The Cato Institute is hardly known as a bastion liberal groupthink, but the Koch-funded public policy research organization is rooted in principles of individual liberty, limited government, and the power of the free market.
Though these primarily-Libertarian ideals tend to fall short when trying to govern a global superpower of over 300 million people, they can often line up fairly close to individual issues concerning sovereign rights. As such, influential Cato thinktankers have become more and more aligned with the legal cannabis movement over the years, undoubtedly pushing it further ahead by way of their political sway in the nation’s capital.
In December of last year, smack dab in the middle of Trump’s Government Shutdown over border wall funding, we reported here on a scathing memo released by the Cato Institute, slamming the idea of using taxpayer money to build a monument. This is a core plank of Libertarianism – the whole anti-government spending meme – but it came this time with an added dose of snark as the paper laid out raw facts on how legalizing cannabis does far more for border security than any wall, fence, or moat full of sharks with frickin’ laser beams.
The attack on the current administration’s immigration policies opened up a new front in the never-ending battle of Trump vs. Everyone and now the Cato crew is back at it again, this time chastising the Feds for squashing interstate commerce for cannabis due to ongoing prohibition of the plant at the highest levels of our government.
In the paper titled ‘The Case for Allowing Interstate Trade Among Marijuana-Legal States’, Cato scribe Ilya Shapiro begins by building the undeniable case that America as a nation is moving toward the repeal of federal cannabis prohibition.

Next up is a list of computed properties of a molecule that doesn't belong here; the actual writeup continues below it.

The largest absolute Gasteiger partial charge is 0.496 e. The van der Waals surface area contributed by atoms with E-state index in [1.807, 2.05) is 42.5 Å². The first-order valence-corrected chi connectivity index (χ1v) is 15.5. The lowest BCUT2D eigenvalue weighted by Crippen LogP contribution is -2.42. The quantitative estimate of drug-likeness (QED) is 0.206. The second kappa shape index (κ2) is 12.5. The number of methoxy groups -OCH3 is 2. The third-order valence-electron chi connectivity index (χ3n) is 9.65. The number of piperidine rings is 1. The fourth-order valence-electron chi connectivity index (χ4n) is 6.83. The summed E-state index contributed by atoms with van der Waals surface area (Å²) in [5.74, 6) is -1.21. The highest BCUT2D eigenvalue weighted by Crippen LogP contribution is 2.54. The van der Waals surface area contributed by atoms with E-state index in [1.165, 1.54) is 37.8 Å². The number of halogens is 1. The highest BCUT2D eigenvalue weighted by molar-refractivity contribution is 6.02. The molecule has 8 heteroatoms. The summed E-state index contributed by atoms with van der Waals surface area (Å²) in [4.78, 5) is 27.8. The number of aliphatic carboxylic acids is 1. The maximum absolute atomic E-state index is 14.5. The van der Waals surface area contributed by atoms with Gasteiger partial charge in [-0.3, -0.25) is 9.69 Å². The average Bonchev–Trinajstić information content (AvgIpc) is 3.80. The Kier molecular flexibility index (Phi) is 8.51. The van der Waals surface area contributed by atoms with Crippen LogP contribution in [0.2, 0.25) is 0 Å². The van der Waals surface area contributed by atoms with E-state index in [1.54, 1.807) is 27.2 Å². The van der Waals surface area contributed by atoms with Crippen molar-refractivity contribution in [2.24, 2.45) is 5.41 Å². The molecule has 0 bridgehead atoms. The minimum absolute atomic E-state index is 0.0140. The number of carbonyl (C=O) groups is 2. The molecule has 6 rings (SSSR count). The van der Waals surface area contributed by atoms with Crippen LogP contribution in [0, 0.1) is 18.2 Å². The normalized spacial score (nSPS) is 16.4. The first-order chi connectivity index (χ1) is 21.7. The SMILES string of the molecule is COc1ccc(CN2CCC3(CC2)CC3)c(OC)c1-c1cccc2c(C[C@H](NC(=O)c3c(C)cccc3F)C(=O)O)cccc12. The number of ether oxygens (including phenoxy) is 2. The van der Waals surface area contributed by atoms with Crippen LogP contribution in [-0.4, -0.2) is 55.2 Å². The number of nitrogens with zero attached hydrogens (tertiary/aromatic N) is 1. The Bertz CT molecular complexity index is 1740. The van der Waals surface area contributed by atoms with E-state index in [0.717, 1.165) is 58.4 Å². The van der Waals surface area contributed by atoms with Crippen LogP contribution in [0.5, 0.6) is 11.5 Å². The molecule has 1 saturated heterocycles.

Though the Institute seems optimistic that such reform is inevitable, they caution that it must be done in a manner that respects the individual state markets that have been created out of necessity over the past several years.
But just as important as allowing the patchwork of state-level programs to operate autonomously, Cato scholars insist that interstate cannabis commerce must be included in federal reform, and must be gotten right if this rapidly growing economic sector is to reach its true potential.
Shapiro rightly points out that Oregon, who had a head start on most of the other 10 states that have legalized the recreational use of weed and has a favorable climate for growing it, is now sitting on an unsellable overstock of herb. Some estimates say that there is a full year’s supply of weed currently rotting in the state’s seed-to-sale tracking system. Some say it is several years’ worth.
Meanwhile, in the damn desert, the Nevada cannabis market has an inverted Supply & Demand curve with plenty of consumers ready to fork over their cold hard cash, but not enough locally produced products to satisfy the masses.
Now, we know some of you trap-stars have already mastered "interstate commerce" but your method is not what we're talking about ;)
The societal detriment here is twofold, according to Cato, as not only is consumer demand not being met, but the segmented system itself is encouraging well-funded corporate cannabis entities into the legal market, while shunning the legacy operators who grow bomb weed and make dope products from it, but for one reason or another have not been able to navigate all of the red tape to get legal and stay profitable.
The seed-to-sale vertical integration that we are seeing as an expensive but popular business model these days weakens the power of the buyer, as they will have fewer brands (ie. competition) to select from or switch to.
The lag we are getting from the Feds on top-down nationwide cannabis reform has put our country at least a lap behind nations like Canada and Israel who are shipping their product around the globe and are poaching hamstrung U.S.-based companies for pennies on the dollar to do big business outside of our borders.
As Shapiro says to conclude his piece, “It’s high time for the federal government to allow Americans to sell cannabis to Americans.”
Along with crucial issues like, expungement, social equity, home cultivation rights, public consumption rights, and others, interstate cannabis commerce must be a core plank in any discussion of federal cannabis reform.